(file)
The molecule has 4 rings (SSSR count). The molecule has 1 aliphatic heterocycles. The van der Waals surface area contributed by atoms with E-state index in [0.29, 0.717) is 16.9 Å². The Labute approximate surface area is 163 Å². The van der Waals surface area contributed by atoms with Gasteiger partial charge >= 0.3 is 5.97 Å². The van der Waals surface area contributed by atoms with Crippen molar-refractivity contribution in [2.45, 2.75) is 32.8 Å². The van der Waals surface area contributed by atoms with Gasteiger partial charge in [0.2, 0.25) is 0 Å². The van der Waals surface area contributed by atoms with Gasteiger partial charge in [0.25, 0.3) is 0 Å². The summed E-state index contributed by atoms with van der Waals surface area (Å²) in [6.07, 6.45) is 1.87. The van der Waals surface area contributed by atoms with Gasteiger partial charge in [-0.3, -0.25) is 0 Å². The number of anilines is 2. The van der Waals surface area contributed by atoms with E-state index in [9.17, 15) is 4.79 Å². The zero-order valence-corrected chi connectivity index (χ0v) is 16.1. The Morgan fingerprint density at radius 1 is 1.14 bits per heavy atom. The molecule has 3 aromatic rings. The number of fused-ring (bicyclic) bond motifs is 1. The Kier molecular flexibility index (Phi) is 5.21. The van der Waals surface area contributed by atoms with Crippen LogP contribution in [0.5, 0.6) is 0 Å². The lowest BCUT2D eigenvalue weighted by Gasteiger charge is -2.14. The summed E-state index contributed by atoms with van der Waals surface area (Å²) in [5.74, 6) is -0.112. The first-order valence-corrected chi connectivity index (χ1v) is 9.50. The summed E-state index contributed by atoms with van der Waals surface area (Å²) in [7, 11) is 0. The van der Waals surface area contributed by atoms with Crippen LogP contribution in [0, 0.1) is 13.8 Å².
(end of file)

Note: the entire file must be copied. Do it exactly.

The molecule has 4 rings (SSSR count). The molecule has 1 aliphatic heterocycles. The van der Waals surface area contributed by atoms with E-state index in [0.29, 0.717) is 16.9 Å². The Labute approximate surface area is 163 Å². The van der Waals surface area contributed by atoms with Gasteiger partial charge >= 0.3 is 5.97 Å². The van der Waals surface area contributed by atoms with Crippen molar-refractivity contribution in [2.45, 2.75) is 32.8 Å². The van der Waals surface area contributed by atoms with Gasteiger partial charge in [0.2, 0.25) is 0 Å². The van der Waals surface area contributed by atoms with Gasteiger partial charge in [0.25, 0.3) is 0 Å². The summed E-state index contributed by atoms with van der Waals surface area (Å²) in [6.07, 6.45) is 1.87. The van der Waals surface area contributed by atoms with Gasteiger partial charge in [-0.3, -0.25) is 0 Å². The number of anilines is 2. The van der Waals surface area contributed by atoms with E-state index in [9.17, 15) is 4.79 Å². The zero-order valence-corrected chi connectivity index (χ0v) is 16.1. The Morgan fingerprint density at radius 1 is 1.14 bits per heavy atom. The molecule has 3 aromatic rings. The number of fused-ring (bicyclic) bond motifs is 1. The Kier molecular flexibility index (Phi) is 5.21. The van der Waals surface area contributed by atoms with Crippen LogP contribution in [0.5, 0.6) is 0 Å². The lowest BCUT2D eigenvalue weighted by Gasteiger charge is -2.14. The summed E-state index contributed by atoms with van der Waals surface area (Å²) in [5.74, 6) is -0.112. The first-order valence-corrected chi connectivity index (χ1v) is 9.50. The summed E-state index contributed by atoms with van der Waals surface area (Å²) in [7, 11) is 0. The van der Waals surface area contributed by atoms with Crippen LogP contribution in [0, 0.1) is 13.8 Å².